Now, am I correct in thinking the sides of the diamond-shaped contact twins are crystallographically equivalent to second order prism faces (in order for the composition plane to be (010))?

Duncan
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PostPosted: May 25, 2018 12:24    Post subject: Re: Hematite twins (article in Rocks & Minerals Jan/Feb 2018)  

Hi Duncan,

Your questions have caused me and my co-author to re-examine this kind of twinning, and some of what we stated in the article is incorrect.

In the section where we discuss the diamond-shaped platy twins from Germany and Italy, we stated that they are twins by rotation through 180° about the c-axis [001], with {100} as the composition plane.

The composition plane of these twins is actually {110}, not {100}. {110} is the plane of mirror symmetry in hematite. The triangular surface patterns in Figure 3 of the article (reproduced with modification below) demonstrate that each individual of the twin has mirror symmetry in the vertical direction as drawn, parallel to the contact surface between the two individuals. The two individuals are not related by this same symmetry relationship, however, because this is not a twin by reflection on {110}. The twin is by rotation about the c-axis, as stated, and {110} only serves as the contact plane.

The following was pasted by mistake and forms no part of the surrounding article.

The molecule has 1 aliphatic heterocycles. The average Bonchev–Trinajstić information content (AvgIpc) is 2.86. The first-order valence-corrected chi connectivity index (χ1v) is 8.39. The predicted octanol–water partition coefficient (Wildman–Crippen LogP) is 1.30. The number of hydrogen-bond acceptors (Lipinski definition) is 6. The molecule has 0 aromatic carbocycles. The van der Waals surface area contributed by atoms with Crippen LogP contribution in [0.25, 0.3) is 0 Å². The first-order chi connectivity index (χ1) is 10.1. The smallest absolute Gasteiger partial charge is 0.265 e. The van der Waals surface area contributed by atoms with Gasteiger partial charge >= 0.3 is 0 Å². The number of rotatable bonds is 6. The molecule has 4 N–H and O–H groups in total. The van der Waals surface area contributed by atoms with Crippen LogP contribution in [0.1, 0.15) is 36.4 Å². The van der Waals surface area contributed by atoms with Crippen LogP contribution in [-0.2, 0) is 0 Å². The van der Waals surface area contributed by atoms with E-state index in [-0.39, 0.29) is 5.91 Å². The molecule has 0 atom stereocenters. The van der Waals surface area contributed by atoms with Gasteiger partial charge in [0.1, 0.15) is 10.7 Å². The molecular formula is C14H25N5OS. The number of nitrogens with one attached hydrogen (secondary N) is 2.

In fact, reflection across {110} cannot produce a twin in hematite, because {110} is a symmetry element (mirror plane) in the hematite structure itself, and twinning relationships must introduce a new symmetry element, one that is not already present in the untwinned structure.

The attached drawing will hopefully help clarify this.



Fig 3c.jpeg
 Mineral: Hematite
 Description:
Diagram showing symmetry elements in the diamond-shaped twin. The left half is related to the right half by a 180° rotation, and the two halves are joined along a (110) plane. The edges of the diamond belong to the form {100}.
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Fig 3c.jpeg



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PostPosted: May 26, 2018 01:35    Post subject: Re: Hematite twins (article in Rocks & Minerals Jan/Feb 2018)  

Hello Pete
Thank you for your clarifiication (and correction), and the new diagram that illustrates the twinning very clearly.
So that others may see where the problem lay, my confusion arose from these sentences in the R & M publication (p 67). "The composition plane of the twin is {010}, which is perpendicular to c{001}. Geometrically, these are perhaps easier to understand as twins on {010}, but crystallographically this is not different from twinning on {001} with a {010} composition surface . . .).
It is tricky for those used to the old (hkil) morphological indexing to visualise the structural indicies, and your labelled diagram is a real help.
Duncan